Government Intervention and Its Disadvantages

Economics, Minimum wage, Tax

Should our economy be run by a doctrine that was made popular by a group of French writers called physiocrats in the mid-1700s? This doctrine is called laissez-faire and it literally means to let or allow to do(The Family Education Network). It is a theory of economic policy which states that government generally should not interfere with decisions made in an open competitive market. These decisions include policies such as setting prices and wages. According to the doctrine of laissez-faire, workers are most productive and a nation's economy functions most efficiently when people can pursue their own economic interest freely. The economy of the United States is no where close to being a laissez-faire system. In fact, government spending and intervention in the economic sector has ballooned. According to the Federal Money Retriever, in 1998 alone, the government spent over $37,733,526,000 in agricultural commodities, loans, marketing, and stabilization. The role of government has grown to a point where the benefits of government intervention are far outweighed by the negative effects on the economy as a whole.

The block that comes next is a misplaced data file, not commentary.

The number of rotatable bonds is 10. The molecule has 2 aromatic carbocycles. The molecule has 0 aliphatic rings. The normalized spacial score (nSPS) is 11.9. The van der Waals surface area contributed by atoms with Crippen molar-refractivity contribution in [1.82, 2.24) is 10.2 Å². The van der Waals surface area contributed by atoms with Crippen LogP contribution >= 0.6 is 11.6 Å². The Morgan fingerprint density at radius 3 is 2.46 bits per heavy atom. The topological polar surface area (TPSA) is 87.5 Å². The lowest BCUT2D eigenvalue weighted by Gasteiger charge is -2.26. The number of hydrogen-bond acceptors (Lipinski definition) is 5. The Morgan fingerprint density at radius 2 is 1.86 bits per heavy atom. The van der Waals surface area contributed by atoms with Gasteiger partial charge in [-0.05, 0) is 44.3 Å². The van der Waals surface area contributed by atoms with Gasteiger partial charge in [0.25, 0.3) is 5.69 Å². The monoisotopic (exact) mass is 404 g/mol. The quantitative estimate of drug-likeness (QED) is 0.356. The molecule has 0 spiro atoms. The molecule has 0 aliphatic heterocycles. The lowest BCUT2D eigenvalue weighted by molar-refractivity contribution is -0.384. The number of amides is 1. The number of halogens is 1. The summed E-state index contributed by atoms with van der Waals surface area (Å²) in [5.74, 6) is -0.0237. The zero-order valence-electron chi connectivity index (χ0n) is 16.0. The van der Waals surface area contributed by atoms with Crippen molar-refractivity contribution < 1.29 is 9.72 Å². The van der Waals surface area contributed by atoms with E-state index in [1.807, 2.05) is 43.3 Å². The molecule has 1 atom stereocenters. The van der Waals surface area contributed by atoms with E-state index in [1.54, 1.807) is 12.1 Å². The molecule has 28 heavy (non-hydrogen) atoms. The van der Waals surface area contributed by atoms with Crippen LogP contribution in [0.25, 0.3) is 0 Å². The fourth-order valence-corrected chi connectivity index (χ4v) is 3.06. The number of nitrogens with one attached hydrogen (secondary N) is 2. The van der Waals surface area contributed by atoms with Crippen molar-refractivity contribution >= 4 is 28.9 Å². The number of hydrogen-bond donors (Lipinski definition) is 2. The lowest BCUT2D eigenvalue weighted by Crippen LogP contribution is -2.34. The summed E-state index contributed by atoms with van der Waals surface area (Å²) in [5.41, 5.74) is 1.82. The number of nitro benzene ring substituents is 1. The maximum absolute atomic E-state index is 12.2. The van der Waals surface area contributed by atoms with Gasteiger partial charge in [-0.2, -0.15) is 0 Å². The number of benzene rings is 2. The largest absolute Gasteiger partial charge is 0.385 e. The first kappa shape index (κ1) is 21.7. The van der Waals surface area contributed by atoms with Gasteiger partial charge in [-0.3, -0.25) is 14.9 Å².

One of the major areas in which the government intervenes is in the agricultural sector of the economy. The government has three ways it can intervene and help its producers. These ways include price policies, direct payments, and input policies. Price policies have the largest effect on producers. Tariffs, quotas, and taxes are just a few examples of price policies. While these policies bring revenue into the government, in the end they hurt consumers. Each of these policies raise the prices of both imported and native goods. They are designed to help stabilize prices and give the native producers a chance to compete with foreign goods. Under the doctrine of laissez-faire, the government would not interfere with prices and the native producers would be forced to lower their prices, giving the nation's citizens a better deal in the...
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